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Top 5 Bull$heet Gaming Rumors on Trial

I was thinking about the BS controversy going on in MW3 right now before its release and I came across a lot more BS.  I really think its controversy created by the developers to get hype just before the release and it works so Kudos to the marketing masterminds.  If you want to see what I'm referring to you can check the MW3 article and videos here.

As for the BS I happened to come across....thought I'd share a couple of these myths that appear to be some of the most commonly believed myths in the gaming industry.

5. Video Games cause players to be more violent.

Dylan Klebold and Eric Harris, the two teenagers who carried out the 1999 Columbine High School massacre in Littleton, Colo., were fervent "Doom" players. German 17-year-old Tim Kretschmer killed 15 people a decade later with moves he stole from the game "Counter Strike." When youths engage in violent behavior, the brutal video games they played before they committed their crimes are generally cited as reasons for their tendencies. Logic simply follows: Violent video games make kids violent.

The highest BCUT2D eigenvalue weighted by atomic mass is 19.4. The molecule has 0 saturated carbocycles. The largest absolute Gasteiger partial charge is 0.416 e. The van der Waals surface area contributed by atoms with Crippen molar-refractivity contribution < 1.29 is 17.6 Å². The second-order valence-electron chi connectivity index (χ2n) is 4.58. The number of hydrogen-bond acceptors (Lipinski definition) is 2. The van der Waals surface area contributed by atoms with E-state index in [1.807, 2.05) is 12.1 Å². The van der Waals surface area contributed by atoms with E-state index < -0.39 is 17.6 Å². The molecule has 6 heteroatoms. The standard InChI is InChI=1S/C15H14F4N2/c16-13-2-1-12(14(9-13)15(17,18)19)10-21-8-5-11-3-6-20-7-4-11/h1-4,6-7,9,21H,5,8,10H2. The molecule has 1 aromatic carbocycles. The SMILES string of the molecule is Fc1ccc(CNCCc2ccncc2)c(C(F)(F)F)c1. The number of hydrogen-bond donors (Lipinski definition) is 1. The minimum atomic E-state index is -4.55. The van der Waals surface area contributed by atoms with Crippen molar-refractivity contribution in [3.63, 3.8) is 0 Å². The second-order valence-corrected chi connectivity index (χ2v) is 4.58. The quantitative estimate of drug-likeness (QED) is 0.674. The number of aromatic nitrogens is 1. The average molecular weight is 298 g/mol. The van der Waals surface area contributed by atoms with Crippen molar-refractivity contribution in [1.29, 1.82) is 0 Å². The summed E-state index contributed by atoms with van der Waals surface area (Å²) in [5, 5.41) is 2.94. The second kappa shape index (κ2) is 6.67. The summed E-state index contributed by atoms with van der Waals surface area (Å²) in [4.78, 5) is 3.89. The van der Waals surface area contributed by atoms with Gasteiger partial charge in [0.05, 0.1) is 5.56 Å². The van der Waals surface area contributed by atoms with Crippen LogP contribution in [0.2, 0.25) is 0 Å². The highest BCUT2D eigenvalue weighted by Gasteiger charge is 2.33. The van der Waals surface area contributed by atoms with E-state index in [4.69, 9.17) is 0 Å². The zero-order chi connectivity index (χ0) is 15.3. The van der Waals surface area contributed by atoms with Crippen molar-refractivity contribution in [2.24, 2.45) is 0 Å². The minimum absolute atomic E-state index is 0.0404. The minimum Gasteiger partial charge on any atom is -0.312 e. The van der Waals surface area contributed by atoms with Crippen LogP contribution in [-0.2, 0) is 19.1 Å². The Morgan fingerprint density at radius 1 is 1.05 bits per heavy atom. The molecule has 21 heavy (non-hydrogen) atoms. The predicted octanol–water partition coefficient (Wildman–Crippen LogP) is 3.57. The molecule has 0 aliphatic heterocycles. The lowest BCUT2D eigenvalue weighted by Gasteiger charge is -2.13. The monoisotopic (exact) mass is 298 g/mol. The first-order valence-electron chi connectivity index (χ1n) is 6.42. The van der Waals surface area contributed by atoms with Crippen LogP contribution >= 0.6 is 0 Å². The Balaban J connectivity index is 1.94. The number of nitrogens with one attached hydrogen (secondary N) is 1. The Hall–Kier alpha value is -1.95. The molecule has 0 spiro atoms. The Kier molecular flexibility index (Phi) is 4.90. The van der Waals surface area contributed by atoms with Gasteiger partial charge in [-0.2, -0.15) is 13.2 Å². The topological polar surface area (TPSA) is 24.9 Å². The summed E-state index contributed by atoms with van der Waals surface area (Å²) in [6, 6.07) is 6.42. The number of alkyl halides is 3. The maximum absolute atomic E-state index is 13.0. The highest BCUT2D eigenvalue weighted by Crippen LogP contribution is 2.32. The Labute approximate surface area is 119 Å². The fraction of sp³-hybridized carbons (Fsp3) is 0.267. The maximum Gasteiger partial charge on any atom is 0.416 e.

This idea remains conventional wisdom, although some studies of kids and aggressive video games have turned up evidence to the contrary. One 2005 study of people ages 14 to 68 who were asked to play 56 hours of the massively multi-player role playing game (MMRPG) "Asheron's Call 2" in one month found no noticeable change in aggressive behavior among players after the game. Nor did the researchers turn up an increase in aggression among gamers when compared to the control group who didn't play [source: PhysOrg].

These two just finished a heated game of Guitar Heroes and look at the results....... These damn video games eh?  People just can't control the Violent tendencies that are forced upon them.